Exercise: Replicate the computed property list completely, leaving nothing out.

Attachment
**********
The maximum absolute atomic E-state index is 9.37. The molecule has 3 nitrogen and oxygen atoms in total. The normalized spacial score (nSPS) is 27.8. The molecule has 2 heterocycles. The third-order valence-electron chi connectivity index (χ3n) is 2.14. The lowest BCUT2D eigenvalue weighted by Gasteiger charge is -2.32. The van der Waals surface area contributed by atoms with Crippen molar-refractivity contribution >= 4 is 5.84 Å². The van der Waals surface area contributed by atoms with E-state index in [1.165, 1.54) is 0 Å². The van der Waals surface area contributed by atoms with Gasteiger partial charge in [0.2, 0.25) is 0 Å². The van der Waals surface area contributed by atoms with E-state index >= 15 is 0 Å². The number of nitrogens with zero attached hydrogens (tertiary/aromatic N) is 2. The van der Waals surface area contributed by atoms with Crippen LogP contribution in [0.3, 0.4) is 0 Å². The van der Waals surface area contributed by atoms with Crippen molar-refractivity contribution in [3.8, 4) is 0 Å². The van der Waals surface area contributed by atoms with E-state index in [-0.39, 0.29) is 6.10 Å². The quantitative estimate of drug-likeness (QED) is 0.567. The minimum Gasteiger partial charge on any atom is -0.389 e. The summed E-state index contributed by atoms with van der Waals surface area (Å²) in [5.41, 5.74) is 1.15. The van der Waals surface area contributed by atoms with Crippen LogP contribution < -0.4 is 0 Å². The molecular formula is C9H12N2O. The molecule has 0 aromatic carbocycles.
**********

The maximum absolute atomic E-state index is 9.37. The molecule has 3 nitrogen and oxygen atoms in total. The normalized spacial score (nSPS) is 27.8. The molecule has 2 heterocycles. The third-order valence-electron chi connectivity index (χ3n) is 2.14. The lowest BCUT2D eigenvalue weighted by Gasteiger charge is -2.32. The van der Waals surface area contributed by atoms with Crippen molar-refractivity contribution >= 4 is 5.84 Å². The van der Waals surface area contributed by atoms with E-state index in [1.165, 1.54) is 0 Å². The van der Waals surface area contributed by atoms with Gasteiger partial charge in [0.2, 0.25) is 0 Å². The van der Waals surface area contributed by atoms with E-state index >= 15 is 0 Å². The number of nitrogens with zero attached hydrogens (tertiary/aromatic N) is 2. The van der Waals surface area contributed by atoms with Crippen LogP contribution in [0.3, 0.4) is 0 Å². The van der Waals surface area contributed by atoms with Crippen molar-refractivity contribution in [3.8, 4) is 0 Å². The van der Waals surface area contributed by atoms with E-state index in [-0.39, 0.29) is 6.10 Å². The quantitative estimate of drug-likeness (QED) is 0.567. The minimum Gasteiger partial charge on any atom is -0.389 e. The summed E-state index contributed by atoms with van der Waals surface area (Å²) in [5.41, 5.74) is 1.15. The van der Waals surface area contributed by atoms with Crippen LogP contribution < -0.4 is 0 Å². The molecular formula is C9H12N2O. The molecule has 0 aromatic carbocycles.